The writer Harry Bernstein died on June 3 - he was 101 years old. He was first on The Story four years ago. Producer Cori Princell tells the story of what she and Harry talked about after the recorder was turned off.
Harry Bernstein was a child in England during World War I. He remembers when people living on his narrow street got word that their son or husband had died, they poured into the street to grieve and be consoled by their neighbors. It was one of the few times Harry can remember that the Jews and Christians on his street came together. The rest of the time, they lived in strict separation - the Jews on one side of the street, Christians on the other. Also on the show: another entry from Ahmed's Diary. And, a woman hears for the first time.
Thomas Buergenthal was a judge in the International Court, and when he was a young boy, he was a victim of Holocaust atrocities. Also in this episode, Harry Bernstein wrote his first memoir at age 97. He's now 100. Plus, Sue Perna.
The Final Exit Network says mentally competent adults have a basic human right to end their lives. Dick Gordon talks with one of the group's guides, Fran Schindler, about her own serious illness and decision to participate.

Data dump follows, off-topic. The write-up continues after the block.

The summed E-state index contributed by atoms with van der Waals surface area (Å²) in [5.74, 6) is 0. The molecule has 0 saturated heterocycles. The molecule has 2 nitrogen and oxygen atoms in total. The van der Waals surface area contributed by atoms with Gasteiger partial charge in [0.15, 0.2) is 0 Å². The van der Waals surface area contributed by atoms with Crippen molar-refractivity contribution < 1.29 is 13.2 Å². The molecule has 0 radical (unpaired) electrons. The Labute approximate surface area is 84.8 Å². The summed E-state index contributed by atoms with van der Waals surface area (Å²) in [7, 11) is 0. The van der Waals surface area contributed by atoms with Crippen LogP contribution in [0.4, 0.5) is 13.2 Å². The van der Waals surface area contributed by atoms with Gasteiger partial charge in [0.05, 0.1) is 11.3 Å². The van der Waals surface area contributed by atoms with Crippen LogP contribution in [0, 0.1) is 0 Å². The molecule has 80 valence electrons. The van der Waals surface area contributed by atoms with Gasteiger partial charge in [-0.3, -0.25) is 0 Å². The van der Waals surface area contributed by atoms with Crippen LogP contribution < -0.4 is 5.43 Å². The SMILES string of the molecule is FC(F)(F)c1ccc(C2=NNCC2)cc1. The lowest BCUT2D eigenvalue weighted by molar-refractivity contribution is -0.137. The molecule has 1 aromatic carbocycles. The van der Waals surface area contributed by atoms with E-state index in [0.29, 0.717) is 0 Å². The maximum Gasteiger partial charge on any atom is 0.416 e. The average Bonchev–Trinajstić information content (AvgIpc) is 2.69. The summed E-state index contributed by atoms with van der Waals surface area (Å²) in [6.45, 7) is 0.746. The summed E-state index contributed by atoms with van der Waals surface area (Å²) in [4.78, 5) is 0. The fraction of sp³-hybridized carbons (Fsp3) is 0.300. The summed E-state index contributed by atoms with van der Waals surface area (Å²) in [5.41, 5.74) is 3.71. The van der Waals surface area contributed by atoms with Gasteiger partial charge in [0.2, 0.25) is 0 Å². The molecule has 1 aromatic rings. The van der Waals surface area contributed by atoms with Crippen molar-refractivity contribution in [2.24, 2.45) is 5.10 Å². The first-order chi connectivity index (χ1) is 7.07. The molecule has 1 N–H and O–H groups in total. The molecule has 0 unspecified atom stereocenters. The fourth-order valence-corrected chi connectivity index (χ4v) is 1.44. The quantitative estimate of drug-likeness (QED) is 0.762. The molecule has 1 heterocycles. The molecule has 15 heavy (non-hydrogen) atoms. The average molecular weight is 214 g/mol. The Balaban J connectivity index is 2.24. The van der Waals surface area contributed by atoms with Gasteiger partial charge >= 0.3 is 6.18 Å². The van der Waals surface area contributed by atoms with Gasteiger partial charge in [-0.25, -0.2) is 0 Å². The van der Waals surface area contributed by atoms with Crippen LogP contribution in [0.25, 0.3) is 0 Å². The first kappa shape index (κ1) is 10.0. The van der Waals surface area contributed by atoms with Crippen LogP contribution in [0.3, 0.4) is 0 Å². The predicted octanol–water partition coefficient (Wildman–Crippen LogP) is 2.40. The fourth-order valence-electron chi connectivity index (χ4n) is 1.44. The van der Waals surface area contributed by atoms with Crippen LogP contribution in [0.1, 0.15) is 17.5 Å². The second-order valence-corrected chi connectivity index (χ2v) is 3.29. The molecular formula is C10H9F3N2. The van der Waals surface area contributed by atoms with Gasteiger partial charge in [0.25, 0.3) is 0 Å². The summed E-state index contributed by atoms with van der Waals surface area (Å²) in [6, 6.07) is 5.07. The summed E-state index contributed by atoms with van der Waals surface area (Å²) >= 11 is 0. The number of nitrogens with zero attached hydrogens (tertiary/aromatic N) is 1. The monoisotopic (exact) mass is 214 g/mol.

Dick speaks with Dr. Timothy Lepore, the colorful, contrarian physician on the world-famous island of Nantucket. He's surgeon, medical examiner, football team doctor, accidental homicide detective and more.
Yes, tables. A lot of talking is done in Washington and things are loud right now as officials negotiate the debt ceiling. Robert Reich was President Clinton's Labor Secretary, and he understands political tension. He tells guest host Sean Cole the story of how he negotiated for a higher minimum wage. It wasn't a victory - it was a compromise.
Every time he steps on an ant - or more often, saves one - guest host Sean Cole thinks about the time he spent with Stefan Cover. Stefan is an ant researcher and curator who oversees a massive ant collection at Harvard University.